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Title: Grassland restoration characteristics influence phylogenetic and taxonomic structure of plant communities and suggest assembly mechanisms

Phylogenetic and species‐based taxonomic descriptions of community structure may provide complementary information about the mechanisms driving community assembly across different environments. Environmental filtering may have similar effects on taxonomic and phylogenetic diversity under the assumption of niche conservatism, whereas competitive exclusion could produce contrasting patterns in these diversity metrics. In grassland restorations, these diversity patterns might then reveal potential assembly mechanisms underlying the impacts of restoration and management conditions on community structure.

We compared plant community structure (alpha diversity, composition, and within‐site beta diversity) from both phylogenetic and taxonomic perspectives. Using surveys from 120 tallgrass prairie restorations in four regions of the Midwestern United States, we examined the effects of four potential drivers or environmental gradients: precipitation in the first year of restoration, seed mix richness, time since last prescribed fire, and restoration age, and included soil conditions as a covariate.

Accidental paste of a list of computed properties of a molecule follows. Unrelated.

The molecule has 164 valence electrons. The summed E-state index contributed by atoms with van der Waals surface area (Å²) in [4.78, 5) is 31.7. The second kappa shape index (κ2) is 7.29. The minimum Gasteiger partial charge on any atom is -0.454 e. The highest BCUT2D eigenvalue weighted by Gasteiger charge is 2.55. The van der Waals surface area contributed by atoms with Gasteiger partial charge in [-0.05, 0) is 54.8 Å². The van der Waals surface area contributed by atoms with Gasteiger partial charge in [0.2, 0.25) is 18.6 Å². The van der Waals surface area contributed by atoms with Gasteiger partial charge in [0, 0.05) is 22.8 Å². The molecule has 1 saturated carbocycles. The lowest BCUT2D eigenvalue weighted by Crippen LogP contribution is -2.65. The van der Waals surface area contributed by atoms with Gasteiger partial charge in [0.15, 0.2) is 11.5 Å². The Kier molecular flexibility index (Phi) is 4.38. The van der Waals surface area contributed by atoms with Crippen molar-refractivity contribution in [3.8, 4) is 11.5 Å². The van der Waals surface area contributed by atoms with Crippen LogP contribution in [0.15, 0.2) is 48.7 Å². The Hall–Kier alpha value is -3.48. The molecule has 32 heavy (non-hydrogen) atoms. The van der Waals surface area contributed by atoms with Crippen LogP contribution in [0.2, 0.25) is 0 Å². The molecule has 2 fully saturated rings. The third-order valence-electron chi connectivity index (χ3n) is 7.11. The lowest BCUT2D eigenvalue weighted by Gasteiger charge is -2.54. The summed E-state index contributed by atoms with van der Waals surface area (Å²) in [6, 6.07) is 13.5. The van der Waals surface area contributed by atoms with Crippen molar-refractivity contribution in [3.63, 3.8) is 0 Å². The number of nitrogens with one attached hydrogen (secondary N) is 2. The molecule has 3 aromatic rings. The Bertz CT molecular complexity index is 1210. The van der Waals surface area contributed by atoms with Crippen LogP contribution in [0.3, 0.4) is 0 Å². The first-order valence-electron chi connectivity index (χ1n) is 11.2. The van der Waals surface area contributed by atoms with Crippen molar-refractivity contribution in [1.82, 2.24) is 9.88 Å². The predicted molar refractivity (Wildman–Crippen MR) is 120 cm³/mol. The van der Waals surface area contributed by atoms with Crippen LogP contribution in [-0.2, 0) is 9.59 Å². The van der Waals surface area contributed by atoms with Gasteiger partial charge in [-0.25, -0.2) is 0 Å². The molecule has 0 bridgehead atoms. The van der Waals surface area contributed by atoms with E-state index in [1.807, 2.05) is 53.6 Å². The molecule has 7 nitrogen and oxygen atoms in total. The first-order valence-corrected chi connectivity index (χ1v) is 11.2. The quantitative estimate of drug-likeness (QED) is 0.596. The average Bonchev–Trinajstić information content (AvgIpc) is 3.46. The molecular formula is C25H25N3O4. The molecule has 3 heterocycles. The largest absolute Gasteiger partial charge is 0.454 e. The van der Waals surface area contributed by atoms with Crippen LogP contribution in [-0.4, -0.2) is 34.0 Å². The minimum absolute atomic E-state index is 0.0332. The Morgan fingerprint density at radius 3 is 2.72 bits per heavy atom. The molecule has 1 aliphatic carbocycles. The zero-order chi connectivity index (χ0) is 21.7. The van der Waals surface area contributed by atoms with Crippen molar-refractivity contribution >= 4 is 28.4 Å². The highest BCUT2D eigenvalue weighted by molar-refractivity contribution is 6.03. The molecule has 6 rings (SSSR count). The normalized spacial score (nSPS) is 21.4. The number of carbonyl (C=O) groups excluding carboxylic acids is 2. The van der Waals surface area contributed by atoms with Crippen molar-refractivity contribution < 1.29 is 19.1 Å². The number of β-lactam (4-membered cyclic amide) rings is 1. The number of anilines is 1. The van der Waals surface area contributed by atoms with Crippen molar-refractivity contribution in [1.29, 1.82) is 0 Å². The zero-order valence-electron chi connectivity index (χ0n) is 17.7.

First‐year precipitation influenced taxonomic community structure, but had weak effects on phylogenetic diversity and composition. Similarly, greater seed mix richness increased taxonomic diversity but did not influence phylogenetic diversity. Taxonomic, but not phylogenetic, diversity generally was lower in older restorations and those with a longer time since the last prescribed fire. These drivers consistently explained more variation in taxonomic than phylogenetic diversity and composition, perhaps in part because species turnover was largely among related species, producing weak impacts on phylogenetic community measures.

An impact of precipitation on taxonomic but not phylogenetic diversity suggests that there may not be large differences in drought tolerance among clades that would cause phylogenetic patterns to arise from this environmental filter. Declining taxonomic diversity but not phylogenetic diversity is consistent with competitive exclusion as an assembly mechanism when competition is strongest between related species.

Synthesis. This research shows how studying taxonomic and phylogenetic diversity of ecosystem restorations can inform plant community ecology and help natural resource managers better predict the outcomes of restoration actions and management.

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Journal Name:
Journal of Ecology
Page Range / eLocation ID:
p. 2105-2120
Medium: X
Sponsoring Org:
National Science Foundation
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